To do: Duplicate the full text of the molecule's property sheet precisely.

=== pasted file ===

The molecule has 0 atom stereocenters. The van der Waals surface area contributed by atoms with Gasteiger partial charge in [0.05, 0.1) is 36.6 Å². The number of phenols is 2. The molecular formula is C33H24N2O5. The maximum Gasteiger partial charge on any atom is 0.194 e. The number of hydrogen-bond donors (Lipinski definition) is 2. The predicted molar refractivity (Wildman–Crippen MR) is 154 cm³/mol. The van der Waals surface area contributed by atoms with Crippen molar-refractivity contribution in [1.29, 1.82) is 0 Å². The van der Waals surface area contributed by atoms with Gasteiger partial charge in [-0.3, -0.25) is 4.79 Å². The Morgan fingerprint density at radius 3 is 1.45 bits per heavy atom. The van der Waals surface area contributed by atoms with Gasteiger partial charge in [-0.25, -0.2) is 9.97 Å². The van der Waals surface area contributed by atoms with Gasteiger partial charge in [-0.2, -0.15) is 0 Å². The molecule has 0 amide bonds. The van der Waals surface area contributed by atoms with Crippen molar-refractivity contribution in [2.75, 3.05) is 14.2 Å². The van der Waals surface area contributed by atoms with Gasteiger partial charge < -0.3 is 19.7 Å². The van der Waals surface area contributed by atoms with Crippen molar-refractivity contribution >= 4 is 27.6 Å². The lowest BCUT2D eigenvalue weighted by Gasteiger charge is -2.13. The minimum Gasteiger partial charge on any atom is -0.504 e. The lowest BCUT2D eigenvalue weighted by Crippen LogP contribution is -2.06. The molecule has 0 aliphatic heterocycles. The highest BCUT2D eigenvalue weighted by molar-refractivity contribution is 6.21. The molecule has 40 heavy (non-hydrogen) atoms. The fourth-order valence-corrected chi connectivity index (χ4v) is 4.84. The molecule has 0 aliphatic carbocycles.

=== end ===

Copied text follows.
The molecule has 0 atom stereocenters. The van der Waals surface area contributed by atoms with Gasteiger partial charge in [0.05, 0.1) is 36.6 Å². The number of phenols is 2. The molecular formula is C33H24N2O5. The maximum Gasteiger partial charge on any atom is 0.194 e. The number of hydrogen-bond donors (Lipinski definition) is 2. The predicted molar refractivity (Wildman–Crippen MR) is 154 cm³/mol. The van der Waals surface area contributed by atoms with Crippen molar-refractivity contribution in [1.29, 1.82) is 0 Å². The van der Waals surface area contributed by atoms with Gasteiger partial charge in [-0.3, -0.25) is 4.79 Å². The Morgan fingerprint density at radius 3 is 1.45 bits per heavy atom. The van der Waals surface area contributed by atoms with Gasteiger partial charge in [-0.25, -0.2) is 9.97 Å². The van der Waals surface area contributed by atoms with Gasteiger partial charge in [-0.2, -0.15) is 0 Å². The molecule has 0 amide bonds. The van der Waals surface area contributed by atoms with Crippen molar-refractivity contribution in [2.75, 3.05) is 14.2 Å². The van der Waals surface area contributed by atoms with Gasteiger partial charge < -0.3 is 19.7 Å². The van der Waals surface area contributed by atoms with Crippen molar-refractivity contribution >= 4 is 27.6 Å². The lowest BCUT2D eigenvalue weighted by Gasteiger charge is -2.13. The minimum Gasteiger partial charge on any atom is -0.504 e. The lowest BCUT2D eigenvalue weighted by Crippen LogP contribution is -2.06. The molecule has 0 aliphatic heterocycles. The highest BCUT2D eigenvalue weighted by molar-refractivity contribution is 6.21. The molecule has 40 heavy (non-hydrogen) atoms. The fourth-order valence-corrected chi connectivity index (χ4v) is 4.84. The molecule has 0 aliphatic carbocycles.